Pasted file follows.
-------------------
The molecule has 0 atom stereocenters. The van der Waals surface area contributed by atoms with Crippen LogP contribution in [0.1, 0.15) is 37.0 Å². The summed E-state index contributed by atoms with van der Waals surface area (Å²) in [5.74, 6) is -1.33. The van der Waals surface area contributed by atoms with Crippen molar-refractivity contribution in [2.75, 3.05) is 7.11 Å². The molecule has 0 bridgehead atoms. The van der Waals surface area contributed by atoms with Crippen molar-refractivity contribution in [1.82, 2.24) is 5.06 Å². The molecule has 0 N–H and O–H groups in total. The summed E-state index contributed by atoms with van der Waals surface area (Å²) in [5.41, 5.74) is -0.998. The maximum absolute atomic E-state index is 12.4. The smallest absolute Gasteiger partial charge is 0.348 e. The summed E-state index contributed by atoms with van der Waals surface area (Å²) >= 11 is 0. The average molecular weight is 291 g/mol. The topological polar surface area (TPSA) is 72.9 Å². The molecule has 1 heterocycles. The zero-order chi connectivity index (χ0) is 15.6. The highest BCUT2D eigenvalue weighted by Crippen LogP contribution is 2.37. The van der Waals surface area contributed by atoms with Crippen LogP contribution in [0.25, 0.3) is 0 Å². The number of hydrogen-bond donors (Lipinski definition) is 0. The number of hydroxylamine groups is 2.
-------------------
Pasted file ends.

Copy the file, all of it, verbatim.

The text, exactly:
The molecule has 0 atom stereocenters. The van der Waals surface area contributed by atoms with Crippen LogP contribution in [0.1, 0.15) is 37.0 Å². The summed E-state index contributed by atoms with van der Waals surface area (Å²) in [5.74, 6) is -1.33. The van der Waals surface area contributed by atoms with Crippen molar-refractivity contribution in [2.75, 3.05) is 7.11 Å². The molecule has 0 bridgehead atoms. The van der Waals surface area contributed by atoms with Crippen molar-refractivity contribution in [1.82, 2.24) is 5.06 Å². The molecule has 0 N–H and O–H groups in total. The summed E-state index contributed by atoms with van der Waals surface area (Å²) in [5.41, 5.74) is -0.998. The maximum absolute atomic E-state index is 12.4. The smallest absolute Gasteiger partial charge is 0.348 e. The summed E-state index contributed by atoms with van der Waals surface area (Å²) >= 11 is 0. The average molecular weight is 291 g/mol. The topological polar surface area (TPSA) is 72.9 Å². The molecule has 1 heterocycles. The zero-order chi connectivity index (χ0) is 15.6. The highest BCUT2D eigenvalue weighted by Crippen LogP contribution is 2.37. The van der Waals surface area contributed by atoms with Crippen LogP contribution in [0.25, 0.3) is 0 Å². The number of hydrogen-bond donors (Lipinski definition) is 0. The number of hydroxylamine groups is 2.